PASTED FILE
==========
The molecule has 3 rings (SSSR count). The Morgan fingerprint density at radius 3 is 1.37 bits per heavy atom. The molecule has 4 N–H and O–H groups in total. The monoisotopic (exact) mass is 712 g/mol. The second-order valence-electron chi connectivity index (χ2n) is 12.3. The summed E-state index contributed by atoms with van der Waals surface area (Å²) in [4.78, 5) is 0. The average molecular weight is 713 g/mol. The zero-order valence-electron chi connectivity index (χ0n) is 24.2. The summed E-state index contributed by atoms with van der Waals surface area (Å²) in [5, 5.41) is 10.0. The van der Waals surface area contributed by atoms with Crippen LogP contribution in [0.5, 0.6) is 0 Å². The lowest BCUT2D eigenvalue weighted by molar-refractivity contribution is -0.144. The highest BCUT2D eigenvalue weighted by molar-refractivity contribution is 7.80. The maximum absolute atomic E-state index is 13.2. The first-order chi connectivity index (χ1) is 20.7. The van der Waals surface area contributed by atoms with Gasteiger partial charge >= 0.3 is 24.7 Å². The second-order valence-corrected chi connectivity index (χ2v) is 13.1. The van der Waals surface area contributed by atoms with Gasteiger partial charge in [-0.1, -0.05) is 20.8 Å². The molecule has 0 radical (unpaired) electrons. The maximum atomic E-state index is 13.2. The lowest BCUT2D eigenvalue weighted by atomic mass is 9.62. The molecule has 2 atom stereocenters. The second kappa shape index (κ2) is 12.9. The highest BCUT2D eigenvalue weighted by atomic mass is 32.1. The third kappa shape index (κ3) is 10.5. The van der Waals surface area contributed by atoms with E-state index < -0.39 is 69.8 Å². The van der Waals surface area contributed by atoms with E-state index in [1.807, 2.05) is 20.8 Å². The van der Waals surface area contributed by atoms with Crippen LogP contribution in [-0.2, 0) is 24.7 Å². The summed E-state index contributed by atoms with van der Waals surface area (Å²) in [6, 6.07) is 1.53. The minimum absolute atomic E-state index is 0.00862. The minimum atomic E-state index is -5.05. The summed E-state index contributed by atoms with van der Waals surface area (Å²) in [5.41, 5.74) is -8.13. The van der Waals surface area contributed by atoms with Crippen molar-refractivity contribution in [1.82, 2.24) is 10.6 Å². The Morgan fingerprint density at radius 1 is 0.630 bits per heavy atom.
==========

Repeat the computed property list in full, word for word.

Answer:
The molecule has 3 rings (SSSR count). The Morgan fingerprint density at radius 3 is 1.37 bits per heavy atom. The molecule has 4 N–H and O–H groups in total. The monoisotopic (exact) mass is 712 g/mol. The second-order valence-electron chi connectivity index (χ2n) is 12.3. The summed E-state index contributed by atoms with van der Waals surface area (Å²) in [4.78, 5) is 0. The average molecular weight is 713 g/mol. The zero-order valence-electron chi connectivity index (χ0n) is 24.2. The summed E-state index contributed by atoms with van der Waals surface area (Å²) in [5, 5.41) is 10.0. The van der Waals surface area contributed by atoms with Crippen LogP contribution in [0.5, 0.6) is 0 Å². The lowest BCUT2D eigenvalue weighted by molar-refractivity contribution is -0.144. The highest BCUT2D eigenvalue weighted by molar-refractivity contribution is 7.80. The maximum absolute atomic E-state index is 13.2. The first-order chi connectivity index (χ1) is 20.7. The van der Waals surface area contributed by atoms with Gasteiger partial charge >= 0.3 is 24.7 Å². The second-order valence-corrected chi connectivity index (χ2v) is 13.1. The van der Waals surface area contributed by atoms with Gasteiger partial charge in [-0.1, -0.05) is 20.8 Å². The molecule has 0 radical (unpaired) electrons. The maximum atomic E-state index is 13.2. The lowest BCUT2D eigenvalue weighted by atomic mass is 9.62. The molecule has 2 atom stereocenters. The second kappa shape index (κ2) is 12.9. The highest BCUT2D eigenvalue weighted by atomic mass is 32.1. The third kappa shape index (κ3) is 10.5. The van der Waals surface area contributed by atoms with E-state index < -0.39 is 69.8 Å². The van der Waals surface area contributed by atoms with E-state index in [1.807, 2.05) is 20.8 Å². The van der Waals surface area contributed by atoms with Crippen LogP contribution in [-0.2, 0) is 24.7 Å². The summed E-state index contributed by atoms with van der Waals surface area (Å²) in [6, 6.07) is 1.53. The minimum absolute atomic E-state index is 0.00862. The minimum atomic E-state index is -5.05. The summed E-state index contributed by atoms with van der Waals surface area (Å²) in [5.41, 5.74) is -8.13. The van der Waals surface area contributed by atoms with Crippen molar-refractivity contribution in [1.82, 2.24) is 10.6 Å². The Morgan fingerprint density at radius 1 is 0.630 bits per heavy atom.